It makes me wonder who thought that all these sequels would be a good idea, especially when some of them lack the stars that made the movies what they were (for example, Dumb And Dumberer won't have either Jim Carrey or Jeff Daniels, and 2 Fast 2 Furious won't have Vin Diesel). I also wonder what happened to the concept of coming up with new ideas, instead of just rehashing old ones. Apparently, this a lost art to the folks out in Hollywood, who are reluctant to try something new with this economy, but think that making a sequel to a successful movie will somehow bring in more money for less risk. Though this isn't true, and historically, sequels have performed poorly compared to the original movie, in some cases (Analyze That is one example cited) don't even make enough in box-office sales to cover the cost of marketing the film, let alone it's production.

This demonstrates one of the other things I feel Hollywood is doing wrong nowadays. Instead of focusing on making a decent plot, with good characters, and an intelligent, coherent story, the studios are throwing more and more money into special effects, hoping to make up for all the movie's shortcomings with eye candy. The newest Star Wars movies are a prime example. The movies in and of themselves lack meaning, or coherence, or thus far, any real connections to the original three movies. But these movies feature more CG than nearly any other (live-action) movie in history.

But enough about movies and advertising. There are far more important things going on in the world worthy of mention here. Like the RIAA's abuse of section 512 of the DMCA, the takedown provisions. This section lays out the procedure that a copyright holder should take when a server is found to be illegally hosting copyrighted work, and what the service provider should do to avoid liability. This section provides penalties for wrongful notices only if the accuser 'knowingly materially misrepresents under this section', which exempts automated programs like those used by the RIAA from this part. And we saw examples of just how this exemption makes the whole part worthless, when at least a dozen takedown notices were sent by the RIAA to service providers of people not hosting any infringing material, like Prof. Usher of Penn State's Astronomy and Astrophysics department. The reason for the notice? Prof. Usher's last name, in combination with an MP3 of an a capella song about the Swift gamma ray satellite, which generated a notice to the university's IT department alleging that music from the artist Usher was being illegally shared on one of their servers.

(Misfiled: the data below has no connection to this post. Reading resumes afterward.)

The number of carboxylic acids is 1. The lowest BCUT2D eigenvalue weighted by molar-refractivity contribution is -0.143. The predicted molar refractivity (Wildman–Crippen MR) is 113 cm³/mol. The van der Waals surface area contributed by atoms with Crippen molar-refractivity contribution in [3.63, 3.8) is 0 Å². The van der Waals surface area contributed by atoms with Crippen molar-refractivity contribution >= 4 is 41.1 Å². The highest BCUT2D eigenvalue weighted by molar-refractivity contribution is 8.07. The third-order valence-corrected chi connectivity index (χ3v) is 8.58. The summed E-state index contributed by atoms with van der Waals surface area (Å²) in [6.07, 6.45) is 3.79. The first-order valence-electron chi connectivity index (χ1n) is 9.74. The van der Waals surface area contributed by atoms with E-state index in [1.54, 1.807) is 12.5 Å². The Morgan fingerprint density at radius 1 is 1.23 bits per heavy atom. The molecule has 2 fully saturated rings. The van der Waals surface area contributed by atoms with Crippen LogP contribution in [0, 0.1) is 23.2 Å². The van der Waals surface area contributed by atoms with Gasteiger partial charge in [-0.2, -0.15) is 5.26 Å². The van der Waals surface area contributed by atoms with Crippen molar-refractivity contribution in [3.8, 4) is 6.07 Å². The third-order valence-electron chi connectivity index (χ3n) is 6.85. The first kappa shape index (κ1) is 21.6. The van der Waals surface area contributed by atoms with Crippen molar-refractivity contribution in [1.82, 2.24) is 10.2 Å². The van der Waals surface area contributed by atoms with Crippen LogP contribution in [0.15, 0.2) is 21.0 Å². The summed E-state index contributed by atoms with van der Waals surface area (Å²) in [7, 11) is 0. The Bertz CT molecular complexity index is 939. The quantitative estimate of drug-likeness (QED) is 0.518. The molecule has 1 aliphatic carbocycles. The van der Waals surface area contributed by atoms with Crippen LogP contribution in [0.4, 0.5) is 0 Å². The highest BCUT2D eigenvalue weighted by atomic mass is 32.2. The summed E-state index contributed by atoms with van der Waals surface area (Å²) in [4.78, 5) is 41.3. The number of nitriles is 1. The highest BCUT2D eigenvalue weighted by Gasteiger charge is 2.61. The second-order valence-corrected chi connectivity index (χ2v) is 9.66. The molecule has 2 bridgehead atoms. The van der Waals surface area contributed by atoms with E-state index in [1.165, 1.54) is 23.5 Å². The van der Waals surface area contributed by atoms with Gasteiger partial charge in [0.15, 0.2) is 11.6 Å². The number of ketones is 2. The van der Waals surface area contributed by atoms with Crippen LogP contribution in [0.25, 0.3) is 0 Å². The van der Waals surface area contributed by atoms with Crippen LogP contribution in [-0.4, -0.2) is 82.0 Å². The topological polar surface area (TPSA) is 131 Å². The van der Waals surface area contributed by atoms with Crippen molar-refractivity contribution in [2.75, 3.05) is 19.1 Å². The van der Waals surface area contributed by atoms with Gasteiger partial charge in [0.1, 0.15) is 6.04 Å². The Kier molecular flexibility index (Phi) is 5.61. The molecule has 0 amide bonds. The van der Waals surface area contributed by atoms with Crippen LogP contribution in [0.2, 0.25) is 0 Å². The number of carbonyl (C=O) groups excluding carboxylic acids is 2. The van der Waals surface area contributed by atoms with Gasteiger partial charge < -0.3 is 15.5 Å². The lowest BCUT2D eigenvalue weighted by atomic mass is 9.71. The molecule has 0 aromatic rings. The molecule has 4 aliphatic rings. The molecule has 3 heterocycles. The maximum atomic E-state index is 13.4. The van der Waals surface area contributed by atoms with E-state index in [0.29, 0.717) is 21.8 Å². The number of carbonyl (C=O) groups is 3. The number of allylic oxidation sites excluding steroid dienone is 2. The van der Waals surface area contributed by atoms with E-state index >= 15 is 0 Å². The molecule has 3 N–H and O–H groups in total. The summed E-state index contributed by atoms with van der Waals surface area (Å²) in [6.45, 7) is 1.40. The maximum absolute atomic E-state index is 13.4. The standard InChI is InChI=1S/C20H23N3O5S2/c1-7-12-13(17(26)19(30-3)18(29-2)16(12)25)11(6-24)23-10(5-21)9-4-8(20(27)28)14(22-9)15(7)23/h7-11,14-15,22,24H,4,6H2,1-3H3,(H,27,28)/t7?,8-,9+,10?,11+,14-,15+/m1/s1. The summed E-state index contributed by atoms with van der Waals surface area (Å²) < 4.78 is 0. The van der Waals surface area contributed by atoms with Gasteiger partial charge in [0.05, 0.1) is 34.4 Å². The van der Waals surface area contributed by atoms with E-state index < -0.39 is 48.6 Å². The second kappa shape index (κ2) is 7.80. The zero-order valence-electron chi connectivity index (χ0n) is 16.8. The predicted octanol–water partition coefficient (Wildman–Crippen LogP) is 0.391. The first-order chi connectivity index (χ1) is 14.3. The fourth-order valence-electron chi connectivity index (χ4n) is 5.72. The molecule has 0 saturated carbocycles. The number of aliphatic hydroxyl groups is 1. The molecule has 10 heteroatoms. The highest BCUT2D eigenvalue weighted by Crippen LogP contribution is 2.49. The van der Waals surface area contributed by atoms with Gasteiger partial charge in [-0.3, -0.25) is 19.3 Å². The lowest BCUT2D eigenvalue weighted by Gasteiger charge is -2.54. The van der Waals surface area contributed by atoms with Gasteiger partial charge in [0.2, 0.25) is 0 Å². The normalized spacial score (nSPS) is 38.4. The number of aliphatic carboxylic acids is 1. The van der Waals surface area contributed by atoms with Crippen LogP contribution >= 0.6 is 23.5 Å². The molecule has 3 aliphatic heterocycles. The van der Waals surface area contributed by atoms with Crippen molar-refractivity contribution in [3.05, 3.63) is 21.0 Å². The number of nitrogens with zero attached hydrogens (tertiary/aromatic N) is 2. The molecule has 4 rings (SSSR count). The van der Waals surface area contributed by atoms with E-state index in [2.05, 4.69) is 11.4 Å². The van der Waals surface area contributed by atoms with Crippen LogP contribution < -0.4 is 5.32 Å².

Another case is that of the host of, a Commodore Amiga site. They received a letter saying that the site "offers approximately 0 sound files for download. Many of these files contain recordings owned by our member companies, including songs by such artists as Creed." This was enough to get the ISP concerned, with a representative saying "If the current complaint does not have any scan results, this would mean that at one point it did--otherwise, they would not have sent out an e-mail in the first place--and they are making a formal notification about it," with no consideration given to the possibility that they were just plain wrong.

The lack of any sort of liability on the part of the RIAA is deeply disturbing. It's a definite possibility that an erroneous takedown notice could be sent, and a site taken down based on it, when the site was completely free of any illegal material. So long as the notice was automated, however, the sender would not be "knowingly materially misrepresenting" and thus would not be exposed to legal action, based on section 512.

More to follow on these subjects when I have more time and desire to write about them.